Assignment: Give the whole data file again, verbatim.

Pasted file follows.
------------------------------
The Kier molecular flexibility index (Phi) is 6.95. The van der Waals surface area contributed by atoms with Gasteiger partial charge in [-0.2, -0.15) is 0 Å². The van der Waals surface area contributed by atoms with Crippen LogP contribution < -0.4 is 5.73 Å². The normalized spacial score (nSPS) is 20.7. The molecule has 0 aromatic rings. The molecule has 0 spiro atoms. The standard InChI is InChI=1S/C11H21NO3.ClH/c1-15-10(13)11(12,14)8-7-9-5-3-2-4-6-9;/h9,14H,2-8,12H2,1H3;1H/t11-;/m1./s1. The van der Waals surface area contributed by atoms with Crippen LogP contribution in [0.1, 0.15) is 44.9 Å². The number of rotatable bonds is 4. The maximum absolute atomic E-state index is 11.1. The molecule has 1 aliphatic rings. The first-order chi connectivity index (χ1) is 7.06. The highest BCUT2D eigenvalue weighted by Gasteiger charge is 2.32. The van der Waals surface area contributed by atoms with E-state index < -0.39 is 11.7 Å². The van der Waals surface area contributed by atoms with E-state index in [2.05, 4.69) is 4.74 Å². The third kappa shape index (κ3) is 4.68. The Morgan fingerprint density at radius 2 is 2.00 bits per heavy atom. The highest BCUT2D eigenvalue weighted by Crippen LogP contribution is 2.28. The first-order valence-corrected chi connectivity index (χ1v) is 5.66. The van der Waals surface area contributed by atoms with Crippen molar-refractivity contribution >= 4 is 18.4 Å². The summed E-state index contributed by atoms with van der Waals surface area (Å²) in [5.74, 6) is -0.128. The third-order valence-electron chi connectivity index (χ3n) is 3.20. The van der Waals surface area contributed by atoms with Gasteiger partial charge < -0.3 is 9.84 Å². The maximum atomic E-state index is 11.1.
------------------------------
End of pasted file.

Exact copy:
The Kier molecular flexibility index (Phi) is 6.95. The van der Waals surface area contributed by atoms with Gasteiger partial charge in [-0.2, -0.15) is 0 Å². The van der Waals surface area contributed by atoms with Crippen LogP contribution < -0.4 is 5.73 Å². The normalized spacial score (nSPS) is 20.7. The molecule has 0 aromatic rings. The molecule has 0 spiro atoms. The standard InChI is InChI=1S/C11H21NO3.ClH/c1-15-10(13)11(12,14)8-7-9-5-3-2-4-6-9;/h9,14H,2-8,12H2,1H3;1H/t11-;/m1./s1. The van der Waals surface area contributed by atoms with Crippen LogP contribution in [0.1, 0.15) is 44.9 Å². The number of rotatable bonds is 4. The maximum absolute atomic E-state index is 11.1. The molecule has 1 aliphatic rings. The first-order chi connectivity index (χ1) is 7.06. The highest BCUT2D eigenvalue weighted by Gasteiger charge is 2.32. The van der Waals surface area contributed by atoms with E-state index < -0.39 is 11.7 Å². The van der Waals surface area contributed by atoms with E-state index in [2.05, 4.69) is 4.74 Å². The third kappa shape index (κ3) is 4.68. The Morgan fingerprint density at radius 2 is 2.00 bits per heavy atom. The highest BCUT2D eigenvalue weighted by Crippen LogP contribution is 2.28. The first-order valence-corrected chi connectivity index (χ1v) is 5.66. The van der Waals surface area contributed by atoms with Crippen molar-refractivity contribution >= 4 is 18.4 Å². The summed E-state index contributed by atoms with van der Waals surface area (Å²) in [5.74, 6) is -0.128. The third-order valence-electron chi connectivity index (χ3n) is 3.20. The van der Waals surface area contributed by atoms with Gasteiger partial charge < -0.3 is 9.84 Å². The maximum atomic E-state index is 11.1.